A grand opening ceremony for the Dzee Ba’yugh Safe House, was held on Dec. 6. Deputy chief Derek MacDonald (L) was on hand for the opening. The safe house will open sometime in the new year. (Submitted photo)

Safe House to open soon in Burns Lake

Shelter will support victims of domestic violence

Victims of domestic violence in Burns Lake will soon have a new safe house to use in times of crisis.

A grand opening ceremony for the Dzee Ba’yugh Safe House, which means ‘heart house’ in Carrier dialect, was held on Dec. 6, but the shelter won’t be open to the public just yet.

“We are very excited to see this project come to life,” said Cindy Adam, the shelter’s supervisor. “I’m really happy to see the construction finish and see the house looking more homey.

“I can’t wait to open our doors to women and children.”

As of Dec. 5, Carrier Sekani Family Services (CSFS), which is responsible for the operation of the approximately $2 million shelter, is still in the process of hiring six full-time support workers.

“We’re not actually opening the doors to our residents just yet until we are fully staffed,” Adam said.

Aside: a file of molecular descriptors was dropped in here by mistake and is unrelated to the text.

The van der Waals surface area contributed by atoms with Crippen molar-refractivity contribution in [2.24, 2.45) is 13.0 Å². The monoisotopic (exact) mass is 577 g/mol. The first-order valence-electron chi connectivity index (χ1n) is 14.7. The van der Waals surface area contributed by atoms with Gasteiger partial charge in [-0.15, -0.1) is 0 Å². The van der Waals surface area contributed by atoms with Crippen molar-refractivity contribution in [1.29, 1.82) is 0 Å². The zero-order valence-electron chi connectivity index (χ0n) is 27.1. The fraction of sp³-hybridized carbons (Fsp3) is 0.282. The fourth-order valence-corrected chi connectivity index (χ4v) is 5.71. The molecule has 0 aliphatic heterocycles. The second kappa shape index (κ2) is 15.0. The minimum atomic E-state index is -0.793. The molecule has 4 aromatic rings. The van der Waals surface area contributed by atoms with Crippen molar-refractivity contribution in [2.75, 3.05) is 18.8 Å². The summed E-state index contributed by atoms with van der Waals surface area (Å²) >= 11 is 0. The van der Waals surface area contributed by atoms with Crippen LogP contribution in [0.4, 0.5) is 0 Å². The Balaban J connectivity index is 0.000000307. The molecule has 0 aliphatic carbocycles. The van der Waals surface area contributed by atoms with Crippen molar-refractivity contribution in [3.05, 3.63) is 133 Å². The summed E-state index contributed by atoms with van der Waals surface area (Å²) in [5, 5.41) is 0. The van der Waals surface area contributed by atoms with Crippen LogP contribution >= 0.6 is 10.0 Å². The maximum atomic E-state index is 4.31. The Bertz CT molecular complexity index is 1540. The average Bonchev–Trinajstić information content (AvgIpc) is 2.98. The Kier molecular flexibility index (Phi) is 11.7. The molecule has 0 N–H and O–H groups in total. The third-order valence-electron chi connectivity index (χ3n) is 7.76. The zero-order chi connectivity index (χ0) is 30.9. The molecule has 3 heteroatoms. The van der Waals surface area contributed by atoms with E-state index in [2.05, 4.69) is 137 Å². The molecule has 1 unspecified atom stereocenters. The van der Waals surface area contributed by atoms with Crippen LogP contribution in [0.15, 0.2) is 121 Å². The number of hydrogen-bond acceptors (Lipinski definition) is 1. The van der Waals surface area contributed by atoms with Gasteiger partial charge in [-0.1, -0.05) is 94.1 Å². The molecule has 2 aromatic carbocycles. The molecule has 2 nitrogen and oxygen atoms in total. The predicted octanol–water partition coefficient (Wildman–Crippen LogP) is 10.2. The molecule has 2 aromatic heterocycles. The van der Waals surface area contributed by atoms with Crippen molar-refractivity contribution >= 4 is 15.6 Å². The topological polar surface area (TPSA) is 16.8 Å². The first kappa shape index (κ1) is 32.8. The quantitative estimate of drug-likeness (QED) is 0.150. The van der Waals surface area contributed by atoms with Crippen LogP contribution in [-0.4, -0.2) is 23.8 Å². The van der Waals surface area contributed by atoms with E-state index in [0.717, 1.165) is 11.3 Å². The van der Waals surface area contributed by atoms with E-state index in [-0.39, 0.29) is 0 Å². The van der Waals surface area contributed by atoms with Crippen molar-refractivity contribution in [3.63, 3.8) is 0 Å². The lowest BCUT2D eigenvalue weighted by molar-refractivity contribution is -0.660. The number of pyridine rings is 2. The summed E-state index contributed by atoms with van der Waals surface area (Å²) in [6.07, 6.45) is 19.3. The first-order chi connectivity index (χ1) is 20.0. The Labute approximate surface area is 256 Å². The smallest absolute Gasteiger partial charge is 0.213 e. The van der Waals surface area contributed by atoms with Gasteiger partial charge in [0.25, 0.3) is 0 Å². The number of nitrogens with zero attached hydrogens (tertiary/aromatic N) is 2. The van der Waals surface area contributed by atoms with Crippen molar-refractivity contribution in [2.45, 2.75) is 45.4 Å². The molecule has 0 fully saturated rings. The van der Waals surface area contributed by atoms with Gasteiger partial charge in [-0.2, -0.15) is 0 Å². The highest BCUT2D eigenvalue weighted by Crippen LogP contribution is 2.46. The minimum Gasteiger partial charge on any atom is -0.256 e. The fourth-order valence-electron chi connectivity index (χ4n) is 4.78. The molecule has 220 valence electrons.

Located in Lake Babine Nation’s Woyenne community, adjacent to Burns Lake, the new shelter has six bedrooms and a total of 22 beds.

Through collaboration between CSFS and Lake Babine Nation, the Safe House was one of five shelters across the country to receive funding from the Canada Mortgage and Housing Corporation. It has also received funding from BC Housing and Indigenous Affairs Canada.

The project was expected to be completed in the spring of 2019, but it was delayed due to construction setbacks, said Adam.

READ MORE: Lake Babine Nation to open new family shelter

“It’s [part of] a long-term vision,” CSFS Executive Director Mary Teegee told Lakes District News in February. “We wanted to have a clan health model and a safe place for families and children to go.”

Adam said the issue of family violence is complex, intergenerational and relates to colonization.

“There is a need for healing that includes elements of cultural humility and a long-term vision, as it affects all Indigenous people,” Adam said, adding the shelter’s programs and services will take a “holistic, wraparound approach” to support women and their children in their healing process while also promoting health and wellness.

Carrier Sekani Family Services, headquartered in Prince George and also with a local office in Burns Lake, provides health and wellness services for Carrier and Sekani communities in north central B.C.

The shelter will accept donations of clothing items, Adam added.

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